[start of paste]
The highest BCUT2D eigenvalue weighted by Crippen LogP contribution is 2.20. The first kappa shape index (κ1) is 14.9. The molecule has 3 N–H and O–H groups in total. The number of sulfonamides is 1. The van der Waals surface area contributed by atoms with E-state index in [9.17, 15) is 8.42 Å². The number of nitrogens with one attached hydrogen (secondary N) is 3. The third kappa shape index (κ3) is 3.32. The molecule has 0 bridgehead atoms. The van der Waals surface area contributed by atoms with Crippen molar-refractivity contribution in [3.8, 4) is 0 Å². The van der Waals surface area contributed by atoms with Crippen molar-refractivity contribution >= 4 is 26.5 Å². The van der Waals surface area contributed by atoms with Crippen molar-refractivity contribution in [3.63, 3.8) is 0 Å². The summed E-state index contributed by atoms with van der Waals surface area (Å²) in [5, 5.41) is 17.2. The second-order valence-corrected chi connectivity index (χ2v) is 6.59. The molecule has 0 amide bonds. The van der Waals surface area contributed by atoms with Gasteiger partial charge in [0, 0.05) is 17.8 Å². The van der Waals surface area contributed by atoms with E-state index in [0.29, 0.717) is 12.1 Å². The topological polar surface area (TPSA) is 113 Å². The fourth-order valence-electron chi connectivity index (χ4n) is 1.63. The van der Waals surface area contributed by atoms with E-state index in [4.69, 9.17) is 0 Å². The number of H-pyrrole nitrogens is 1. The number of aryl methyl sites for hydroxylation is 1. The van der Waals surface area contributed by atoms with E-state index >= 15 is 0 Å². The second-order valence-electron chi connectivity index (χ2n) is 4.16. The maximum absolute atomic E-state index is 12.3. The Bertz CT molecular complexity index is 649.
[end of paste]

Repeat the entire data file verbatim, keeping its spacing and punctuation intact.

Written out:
The highest BCUT2D eigenvalue weighted by Crippen LogP contribution is 2.20. The first kappa shape index (κ1) is 14.9. The molecule has 3 N–H and O–H groups in total. The number of sulfonamides is 1. The van der Waals surface area contributed by atoms with E-state index in [9.17, 15) is 8.42 Å². The number of nitrogens with one attached hydrogen (secondary N) is 3. The third kappa shape index (κ3) is 3.32. The molecule has 0 bridgehead atoms. The van der Waals surface area contributed by atoms with Crippen molar-refractivity contribution in [3.8, 4) is 0 Å². The van der Waals surface area contributed by atoms with Crippen molar-refractivity contribution >= 4 is 26.5 Å². The van der Waals surface area contributed by atoms with Crippen molar-refractivity contribution in [3.63, 3.8) is 0 Å². The summed E-state index contributed by atoms with van der Waals surface area (Å²) in [5, 5.41) is 17.2. The second-order valence-corrected chi connectivity index (χ2v) is 6.59. The molecule has 0 amide bonds. The van der Waals surface area contributed by atoms with Gasteiger partial charge in [0, 0.05) is 17.8 Å². The van der Waals surface area contributed by atoms with E-state index in [0.29, 0.717) is 12.1 Å². The topological polar surface area (TPSA) is 113 Å². The fourth-order valence-electron chi connectivity index (χ4n) is 1.63. The van der Waals surface area contributed by atoms with E-state index in [4.69, 9.17) is 0 Å². The number of H-pyrrole nitrogens is 1. The number of aryl methyl sites for hydroxylation is 1. The van der Waals surface area contributed by atoms with E-state index >= 15 is 0 Å². The second-order valence-electron chi connectivity index (χ2n) is 4.16. The maximum absolute atomic E-state index is 12.3. The Bertz CT molecular complexity index is 649.